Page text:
Earlier this year, Ultrahaptics and Leap Motion joined forces to combine our expertise and create the world’s leading spatial interaction company. In today’s guest blog, Ultrahaptics CTO, co-founder and long-time Leap Motion developer Tom Carter talks about the story behind the haptic technology he invented – and why adding haptics to hand tracking is so powerful.
Building the world’s most advanced augmented reality headset isn’t exactly for beginners. But at the world’s first #BuildYourNorthStar workshop, over 20 participants built their own open-source Project North Star headsets in just 48 hours – using components now available to everyone.
Today, we’re announcing a strategic deal with Ultrahaptics that combines the two companies and solidifies our collective role as the world’s leading spatial interaction company.
Ultrahaptics is a long-time Leap Motion developer and the two companies have been working together for nearly six years. Their haptic technology creates tactile sensations in mid-air using ultrasonic waves. This deal will create a vertically integrated technology company that brings us that much closer to fully immersive, rich and physically intuitive virtual interfaces.
This will not in any way affect our unwavering support for the incredible Leap Motion community.
In fact, joining forces will not only lead to new and exciting products, but entirely new categories of technologies that could only come from deep collaboration between these teams.
Our two companies together will be more than the sum of their parts. At Leap Motion we’ve always been about breaking down the barriers between people and technology to reach the true potential of both. This announcement represents the next step in this quest, and we are honored to have you continue with us on this journey.
The future of open source augmented reality just got easier to build. Since our last major release, we’ve streamlined Project North Star even further, including improvements to the calibration system and a simplified optics assembly that 3D prints in half the time. Thanks to feedback from the developer community, we’ve focused on lower part counts, minimizing support material, and reducing the barriers to entry as much as possible. Here’s what’s new with version 3.1.
Introducing the Calibration Rig
As we discussed in our post on the North Star calibration system, small variations in the headset’s optical components affect the alignment of the left- and right-eye images. We have to compensate for this in software to produce a convergent image that minimizes eye strain.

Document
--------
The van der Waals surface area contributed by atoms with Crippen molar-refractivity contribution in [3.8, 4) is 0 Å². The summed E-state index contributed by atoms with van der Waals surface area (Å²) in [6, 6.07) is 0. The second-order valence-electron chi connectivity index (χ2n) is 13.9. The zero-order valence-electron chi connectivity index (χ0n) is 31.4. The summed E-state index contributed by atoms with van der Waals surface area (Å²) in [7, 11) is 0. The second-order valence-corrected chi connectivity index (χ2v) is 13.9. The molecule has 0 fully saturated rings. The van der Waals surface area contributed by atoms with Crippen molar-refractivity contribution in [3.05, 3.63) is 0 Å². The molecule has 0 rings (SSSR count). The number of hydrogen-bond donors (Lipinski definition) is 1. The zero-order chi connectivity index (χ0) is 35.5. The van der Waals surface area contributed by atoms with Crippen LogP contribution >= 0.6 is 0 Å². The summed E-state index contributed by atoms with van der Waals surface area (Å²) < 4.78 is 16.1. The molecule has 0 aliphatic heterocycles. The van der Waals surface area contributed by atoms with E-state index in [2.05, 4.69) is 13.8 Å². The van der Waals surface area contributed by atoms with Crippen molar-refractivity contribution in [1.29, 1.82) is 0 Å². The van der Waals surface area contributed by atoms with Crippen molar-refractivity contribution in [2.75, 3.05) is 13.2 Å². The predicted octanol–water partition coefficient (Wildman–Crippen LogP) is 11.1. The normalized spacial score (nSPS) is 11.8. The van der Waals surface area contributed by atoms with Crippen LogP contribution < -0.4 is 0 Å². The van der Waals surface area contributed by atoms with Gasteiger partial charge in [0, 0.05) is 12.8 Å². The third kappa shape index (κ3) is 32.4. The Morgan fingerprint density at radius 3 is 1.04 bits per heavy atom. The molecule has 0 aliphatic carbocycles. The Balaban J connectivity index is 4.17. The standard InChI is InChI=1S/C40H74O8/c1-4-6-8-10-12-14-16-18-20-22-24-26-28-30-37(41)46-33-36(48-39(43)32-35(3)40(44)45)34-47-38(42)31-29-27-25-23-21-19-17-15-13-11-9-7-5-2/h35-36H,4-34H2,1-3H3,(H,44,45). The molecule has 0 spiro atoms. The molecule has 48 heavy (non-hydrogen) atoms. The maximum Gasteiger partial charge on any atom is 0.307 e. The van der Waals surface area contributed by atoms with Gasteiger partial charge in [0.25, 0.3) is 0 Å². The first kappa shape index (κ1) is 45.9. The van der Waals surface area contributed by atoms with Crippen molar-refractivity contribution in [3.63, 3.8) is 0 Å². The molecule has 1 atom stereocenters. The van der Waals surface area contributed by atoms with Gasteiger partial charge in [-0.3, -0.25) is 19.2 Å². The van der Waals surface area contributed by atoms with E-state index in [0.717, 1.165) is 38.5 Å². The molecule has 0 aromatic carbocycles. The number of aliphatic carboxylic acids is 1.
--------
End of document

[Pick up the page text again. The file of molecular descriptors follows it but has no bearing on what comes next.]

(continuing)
Before we designed the calibration stand, each headset would need to have its screen positions and orientations manually compensated for in software. With the North Star calibrator, we’ve automated this step using two visible-light stereo cameras. The optimization algorithm finds the best distortion parameters automatically by comparing images inside the headset with a known reference. This means that auto-calibration can find best possible image quality within a few minutes. Check out our GitHub project for instructions on the calibration process.
Building on feedback from the developer community, we’ve made the assembly easier and faster to put together. Mechanical Update 3.1 introduces a simplified optics assembly, designated #130-000, that cuts print time in half (as well as being much sturdier).
The biggest cut in print time comes from the fact that we no longer need support material on the lateral overhangs. In addition, two parts were combined into one. This compounding effect saves an entire workday’s worth of print time!
The new assembly, #130-000, is backwards compatible with Release 3. Its components substitute #110-000 and #120-000, the optics assembly, and electronics module respectively. Check out the assembly drawings in the GitHub repo for the four parts you need!
Cutout for Power Pins
Last but not least, we’ve made a small cutout for the power pins on the driver board mount. When we received our NOA Labs driver board, we quickly noticed the interference and made the change to all the assemblies.
This change makes it easy if you’re using pins or soldered wires, either on the top or bottom.
Want to stay in the loop on the latest North Star updates? Join the discussion on Discord!
Over the past few months we’ve hit several major milestones in the development of Project North Star. At the same time, hardware hackers have built their own versions of the AR headset, with new prototypes appearing in Tokyo and New York. But the most surprising developments come from North Carolina, where a 19-year-old AR enthusiast has built multiple North Star headsets and several new demos.
Bringing new worlds to life doesn’t end with bleeding-edge software – it’s also a battle with the laws of physics. Project North Star is a compelling glimpse into the future of AR interaction and an exciting engineering challenge, with wide-FOV displays and optics that demanded a whole new calibration and distortion system.
Today we’re excited to share the latest major design update for the Leap Motion North Star headset. North Star Release 3 consolidates several months of research and insight into a new set of 3D files and drawings. Our goal with this release is to make Project North Star more inviting, less hacked together, and more reliable. The design includes more adjustments and mechanisms for a greater variety of head and facial geometries – lighter, more balanced, stiffer, and more inclusive.
Earlier this summer, we open sourced the design for Project North Star, the world’s most advanced augmented reality R&D platform. Like the first chocolate waterfall outside of Willy Wonka’s factory, now the first North Star-style headsets outside our lab have been born – in Japan.